San Francisco’s police and public health departments didn’t wait to formally adopt Vision Zero resolutions before taking measures to eliminate pedestrian traffic fatalities, but have the opportunity to make their commitment official.
In a joint Police Commission and Board of Supervisors committee meeting in January, Police Chief Greg Suhr vowed support for Vision Zero, but the formal resolution will come before the commission for the first time Wednesday.
At the meeting, police Commander Mikail Ali, who works with the San Francisco Municipal Transportation Agency, will present new data on the first quarter of the year, during which officers began ramping up traffic enforcement.
In March, the police department announced it issued 10,530 traffic citations in January of this year, a 43 percent increase since January 2013, and 11,123 citations in February, a 54 percent increase since January 2013. On Wednesday, Ali will report to the commission that March saw even more citations -– 12,444 -– and that April had 11,655, a 6 percent decrease from that number.
The slight decline in citations from March to April, Ali attributed to a number of factors, like activities in The City to which resources were diverted.
“We’re not going to be always escalating. Like playing the stock market, you’re always going to see ebbs and flows,” Ali said. “As long as you’re moving in the right direction, you’re good, and I think we are.”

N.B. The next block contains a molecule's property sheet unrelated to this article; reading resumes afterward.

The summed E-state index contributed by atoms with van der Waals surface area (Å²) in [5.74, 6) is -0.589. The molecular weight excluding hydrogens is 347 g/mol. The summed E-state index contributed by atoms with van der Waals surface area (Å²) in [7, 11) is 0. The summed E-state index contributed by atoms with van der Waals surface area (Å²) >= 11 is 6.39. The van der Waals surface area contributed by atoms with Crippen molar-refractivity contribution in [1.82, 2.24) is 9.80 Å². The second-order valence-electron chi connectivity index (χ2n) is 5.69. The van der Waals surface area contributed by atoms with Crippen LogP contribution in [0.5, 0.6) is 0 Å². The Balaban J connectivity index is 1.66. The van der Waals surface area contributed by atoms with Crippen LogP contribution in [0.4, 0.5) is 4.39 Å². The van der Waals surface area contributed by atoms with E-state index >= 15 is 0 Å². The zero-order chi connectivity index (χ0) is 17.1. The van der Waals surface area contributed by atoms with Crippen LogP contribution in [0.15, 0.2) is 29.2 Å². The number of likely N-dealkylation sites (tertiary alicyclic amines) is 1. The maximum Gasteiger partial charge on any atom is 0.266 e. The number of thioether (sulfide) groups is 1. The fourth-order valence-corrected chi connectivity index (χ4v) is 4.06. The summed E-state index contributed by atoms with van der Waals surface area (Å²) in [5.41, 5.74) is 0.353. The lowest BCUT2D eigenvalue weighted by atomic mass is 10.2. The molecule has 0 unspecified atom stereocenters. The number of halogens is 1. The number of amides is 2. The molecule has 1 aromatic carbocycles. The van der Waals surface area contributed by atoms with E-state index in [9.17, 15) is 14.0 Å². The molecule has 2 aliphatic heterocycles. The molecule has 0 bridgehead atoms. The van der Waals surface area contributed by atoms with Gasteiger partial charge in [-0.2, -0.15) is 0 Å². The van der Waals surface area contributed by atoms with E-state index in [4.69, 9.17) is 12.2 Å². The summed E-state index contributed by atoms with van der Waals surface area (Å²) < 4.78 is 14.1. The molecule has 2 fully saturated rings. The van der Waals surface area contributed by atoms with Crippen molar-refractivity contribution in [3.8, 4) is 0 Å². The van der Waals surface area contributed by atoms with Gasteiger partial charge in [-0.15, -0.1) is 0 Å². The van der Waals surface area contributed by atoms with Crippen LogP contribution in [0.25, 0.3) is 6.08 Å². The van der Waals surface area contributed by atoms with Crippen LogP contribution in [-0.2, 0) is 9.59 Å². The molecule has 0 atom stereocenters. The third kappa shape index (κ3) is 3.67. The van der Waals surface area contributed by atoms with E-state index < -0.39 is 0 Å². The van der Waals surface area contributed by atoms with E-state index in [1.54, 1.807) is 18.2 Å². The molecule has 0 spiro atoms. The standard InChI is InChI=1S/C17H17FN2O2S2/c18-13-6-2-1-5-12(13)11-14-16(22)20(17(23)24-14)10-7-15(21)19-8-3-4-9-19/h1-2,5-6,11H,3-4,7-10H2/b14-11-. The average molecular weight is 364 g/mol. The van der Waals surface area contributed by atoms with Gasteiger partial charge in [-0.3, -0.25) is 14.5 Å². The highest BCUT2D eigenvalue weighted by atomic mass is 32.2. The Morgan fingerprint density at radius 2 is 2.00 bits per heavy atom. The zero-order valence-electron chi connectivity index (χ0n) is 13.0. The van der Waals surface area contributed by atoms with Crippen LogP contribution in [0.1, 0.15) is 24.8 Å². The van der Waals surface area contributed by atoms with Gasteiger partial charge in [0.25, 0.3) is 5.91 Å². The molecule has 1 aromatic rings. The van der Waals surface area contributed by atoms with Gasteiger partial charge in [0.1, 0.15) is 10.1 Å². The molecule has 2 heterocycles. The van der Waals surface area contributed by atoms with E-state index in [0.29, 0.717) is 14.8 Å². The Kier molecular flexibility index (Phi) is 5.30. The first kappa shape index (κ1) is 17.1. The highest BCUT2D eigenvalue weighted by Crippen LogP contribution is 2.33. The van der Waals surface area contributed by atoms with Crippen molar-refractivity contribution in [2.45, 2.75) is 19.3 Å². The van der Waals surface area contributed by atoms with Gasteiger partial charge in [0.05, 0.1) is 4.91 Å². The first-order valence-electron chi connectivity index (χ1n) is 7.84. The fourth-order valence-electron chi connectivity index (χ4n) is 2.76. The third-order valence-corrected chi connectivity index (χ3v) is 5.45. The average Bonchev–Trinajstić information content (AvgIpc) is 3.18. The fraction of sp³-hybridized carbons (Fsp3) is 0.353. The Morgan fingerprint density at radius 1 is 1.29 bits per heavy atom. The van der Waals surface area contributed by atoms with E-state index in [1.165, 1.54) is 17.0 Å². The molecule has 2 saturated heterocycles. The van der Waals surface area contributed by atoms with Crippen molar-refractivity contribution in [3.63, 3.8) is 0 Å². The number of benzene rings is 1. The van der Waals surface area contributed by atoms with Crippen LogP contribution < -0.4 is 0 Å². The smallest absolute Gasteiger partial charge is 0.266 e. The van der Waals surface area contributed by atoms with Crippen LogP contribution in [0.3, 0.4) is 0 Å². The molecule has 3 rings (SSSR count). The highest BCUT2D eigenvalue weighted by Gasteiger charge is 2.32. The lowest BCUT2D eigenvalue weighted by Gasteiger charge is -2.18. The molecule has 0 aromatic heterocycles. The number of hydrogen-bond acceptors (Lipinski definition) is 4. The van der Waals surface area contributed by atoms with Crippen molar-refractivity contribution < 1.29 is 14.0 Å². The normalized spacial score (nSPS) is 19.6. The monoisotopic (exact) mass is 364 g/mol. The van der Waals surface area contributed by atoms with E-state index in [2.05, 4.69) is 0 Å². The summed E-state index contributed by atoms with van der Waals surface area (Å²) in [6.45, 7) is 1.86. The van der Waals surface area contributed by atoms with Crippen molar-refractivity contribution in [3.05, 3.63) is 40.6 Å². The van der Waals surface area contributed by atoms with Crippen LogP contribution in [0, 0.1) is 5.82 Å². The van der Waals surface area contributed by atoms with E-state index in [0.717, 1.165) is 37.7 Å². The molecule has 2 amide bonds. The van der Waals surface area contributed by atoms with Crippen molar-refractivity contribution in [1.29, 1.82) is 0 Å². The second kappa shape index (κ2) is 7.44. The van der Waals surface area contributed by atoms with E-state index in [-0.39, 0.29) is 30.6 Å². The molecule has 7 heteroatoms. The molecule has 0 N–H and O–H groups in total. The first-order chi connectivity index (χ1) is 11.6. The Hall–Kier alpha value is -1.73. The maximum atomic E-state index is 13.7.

But as more officers get recruited to bring the force to full staffing, he said he expects the number of citations to trend upward.
Overall, “we’re seeing improvements,” said Ali, who will also detail to the commission an overall decrease in traffic collisions and various efforts the department took in the first quarter of this year to mitigate pedestrian collisions and fatalities.
The Department of Public Health, a co-chair of the Vision Zero Task Force along with the SFMTA, has long spearheaded a data-driven project that revealed 60 percent of severe and fatal injuries occur at 6 percent of The City’s streets. In March, the Health Commission’s Community and Public Health Committee recommended the full commission adopt a Vision Zero resolution, and Tuesday was the first date the vote could be calendared in. It passed unanimously.
“We had so many speakers, it took a long time to find a date everyone could come to,” said Ana Validzic, the department’s pedestrian and traffic safety coordinator. “The reason it’s important for the health department to adopt Vision Zero is our mission is to prevent death and injury.”
The SFMTA was the first city agency to formally adopt Vision Zero in February, and the Board of Supervisors followed suit in March. Mayor Ed Lee announced his commitment at the State of the City Address, District Attorney George Gascon did so in his State of Public Safety Address, and Department of Public Works Director Mohammed Nuru did so at Walk to Work Day last month.
Nicole Schneider, executive director of Walk San Francisco, said she hopes the Planning Department will adopt Vision Zero in early June and is working to get the Fire Department and San Francisco Public Utilities Commission on board as well. Vision Zero was first introduced months ago, but Schneider said the agencies should not rush into adoption.
“We prefer a well thought-out resolution that clearly outlines how Vision Zero is going to be implemented,” she said, rather “than just passing a resolution for the sake of it.”